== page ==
using the arrow buttons.
by clicking on the page.
the page around when zoomed in by dragging it.
the zoom using the slider when zoomed-in.
by clicking on the zoomed-in page.
by entering text in the search field, and select "This Issue" or "All Issues"
by clicking on thumbnails to select pages, and then press the print button.
displays sections with thumbnails and descriptions.
displays a slider of thumbnails. Click on a page to jump.
allows you to browse the full archive.
about your subscription?
Lions Roar : May 2006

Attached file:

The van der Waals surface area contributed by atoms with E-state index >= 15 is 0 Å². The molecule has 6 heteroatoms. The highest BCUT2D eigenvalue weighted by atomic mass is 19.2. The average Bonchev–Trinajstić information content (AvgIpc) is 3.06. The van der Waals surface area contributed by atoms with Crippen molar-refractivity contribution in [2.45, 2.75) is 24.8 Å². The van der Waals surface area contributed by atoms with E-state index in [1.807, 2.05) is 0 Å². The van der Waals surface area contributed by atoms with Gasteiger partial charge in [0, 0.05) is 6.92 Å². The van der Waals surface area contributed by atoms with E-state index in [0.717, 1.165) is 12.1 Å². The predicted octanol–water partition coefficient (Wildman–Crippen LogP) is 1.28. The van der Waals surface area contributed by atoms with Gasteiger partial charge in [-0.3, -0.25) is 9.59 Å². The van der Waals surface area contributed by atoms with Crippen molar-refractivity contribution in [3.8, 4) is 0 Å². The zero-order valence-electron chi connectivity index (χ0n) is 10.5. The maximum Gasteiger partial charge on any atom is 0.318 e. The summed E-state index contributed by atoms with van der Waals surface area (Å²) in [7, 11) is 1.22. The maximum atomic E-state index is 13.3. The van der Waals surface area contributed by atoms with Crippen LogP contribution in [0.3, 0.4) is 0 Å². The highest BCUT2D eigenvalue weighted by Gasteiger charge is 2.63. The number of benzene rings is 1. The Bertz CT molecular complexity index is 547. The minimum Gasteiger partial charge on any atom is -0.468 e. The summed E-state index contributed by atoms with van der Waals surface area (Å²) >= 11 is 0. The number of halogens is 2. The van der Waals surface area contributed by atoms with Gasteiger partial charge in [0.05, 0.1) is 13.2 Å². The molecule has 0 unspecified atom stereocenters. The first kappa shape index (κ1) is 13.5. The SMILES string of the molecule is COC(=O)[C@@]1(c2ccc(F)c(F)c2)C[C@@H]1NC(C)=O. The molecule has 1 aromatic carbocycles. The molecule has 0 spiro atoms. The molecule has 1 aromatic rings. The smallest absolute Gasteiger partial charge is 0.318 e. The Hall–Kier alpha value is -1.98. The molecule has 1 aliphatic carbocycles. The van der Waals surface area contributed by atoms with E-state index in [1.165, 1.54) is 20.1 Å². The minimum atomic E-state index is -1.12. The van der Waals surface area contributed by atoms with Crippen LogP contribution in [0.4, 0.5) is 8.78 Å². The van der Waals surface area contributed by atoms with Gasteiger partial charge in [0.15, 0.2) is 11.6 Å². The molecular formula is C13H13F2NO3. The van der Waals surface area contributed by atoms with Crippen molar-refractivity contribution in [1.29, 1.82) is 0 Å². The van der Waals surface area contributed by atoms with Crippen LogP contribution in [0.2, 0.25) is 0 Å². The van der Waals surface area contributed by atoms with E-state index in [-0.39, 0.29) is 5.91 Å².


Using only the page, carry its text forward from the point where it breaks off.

There are many ways to make merit, or positive karma. The most comprehensive are the six perfections (paramitas) that Mahayana Buddhism prescribes as the path to enlightenment. They are: giving (generosity), discipline (morality), patience (fearlessness), diligence (eagerness), tranquillity (contemplation), and wisdom. The first five perfections, collectively referred to as “skillful means,” are especially for accumulating merit. The sixth, wisdom, involves realizing the true nature of mind, which is wisdom-emptiness. The undervaluation of skillful-means practices to develop merit is unfortunate. Their purpose is to refine and transform our mind. Devotion opens our hearts. Compassion dissolves ego. Prayer unites us with our enlightened qualities. Pure perception transforms our awareness. Serving others, especially those who rely on us, is the purpose of dharma. There is no such thing as a buddha who doesn’t help others. So the more we open our hearts to skillful means, the more quickly and surely we reach buddhahood. We should never abandon these practices, for the path of skillful means is perfected in the goal of enlightenment, just as bricks become the finished house. The Need for Dualistic Practice Why do we need dualistic practices, such as generating merit, to reach a state that transcends duality? Because we have to start from where we are. Our mind’s true nature is covered by karmic turbulence caused by our grasping at self and our negative mental habits. “Grasping at a self ” refers to the way we grasp at mental objects as truly existing, perceiving them dualistically as subject and object. The aspect of our mind that perceives this way is conceptual mind. Conceptual mind and the true nature of mind are like the surface and depths of the ocean: The surface is choppy with wind-tossed waves; beneath it is still and peaceful. Most of us can’t glimpse into the depths, our true nature, because our conceptual mind is constantly churning out turbulence. Grasping at self tricks us, like a nightmare, into believing that we are separate from the world and each other. This triggers negative emotions, from craving and anxiety to jealousy and aggression, which spill out into unhealthy words and actions. Every dualistic perception, every negative thought, feeling, word, and deed, leaves a negative karmic imprint in our conceptual mind that walls us off from our true nature. On the other hand, positive mentalities leave positive karmic imprints that open our mind, loosen grasping at self, and thin out the barriers to our true nature. As long as we have dualistic concepts and emotions, the world is solid to us. Our suffering is all too real. Circumstances matter. If our surroundings are chaotic, it will be hard to find tranquillity. If we experience peace and joy, however, we will be inspired to generate even more peace and joy. Then whatever we say and do will be the words and deeds of joy and peace. We progressively loosen our grasping at self, and eventually we glimpse the luminous nature of our mind. If we perfect this realization, we uproot grasping at self and become fully awakened. Merit and Emptiness I am not saying that we should not meditate on the nature of the mind. My point is that we should do so in conjunction with skillful means. Buddhist masters have always said that buddhahood is the result of two accumulations: of skillful means and of wisdom. Merit and wisdom are each as indispensable to attaining enlightenment as two wings are to a bird’s ability to fly. Chandrakirti (7th century) writes: With two widely opened white wings Of relative truth [skillful means] and absolute truth [wisdom] The kings of swans [bodhisattvas] and their flock of swans [disciples] Soar through the ocean of supreme Buddha qualities. Practicing skillful means such as generosity and morality is a powerful way to create positive karma. The more wholeheartedly we devote ourselves to it, the deeper its positive imprints go in our mind and the more walls we break through. Trying to meditate on emptiness without accumulating merit may not make an impact on the walls barricading our true nature. So its effect is uncertain at best. Saraha (1st century) writes: Without compassion [merit], the view of emptiness Will not lead you through the sublime path. SHAMBHALA SUN MAY 2006 62 Our ego is solid like a rock. The more we generate compassion and devotion and make merit, the softer it gets. Eventually, it dissolves.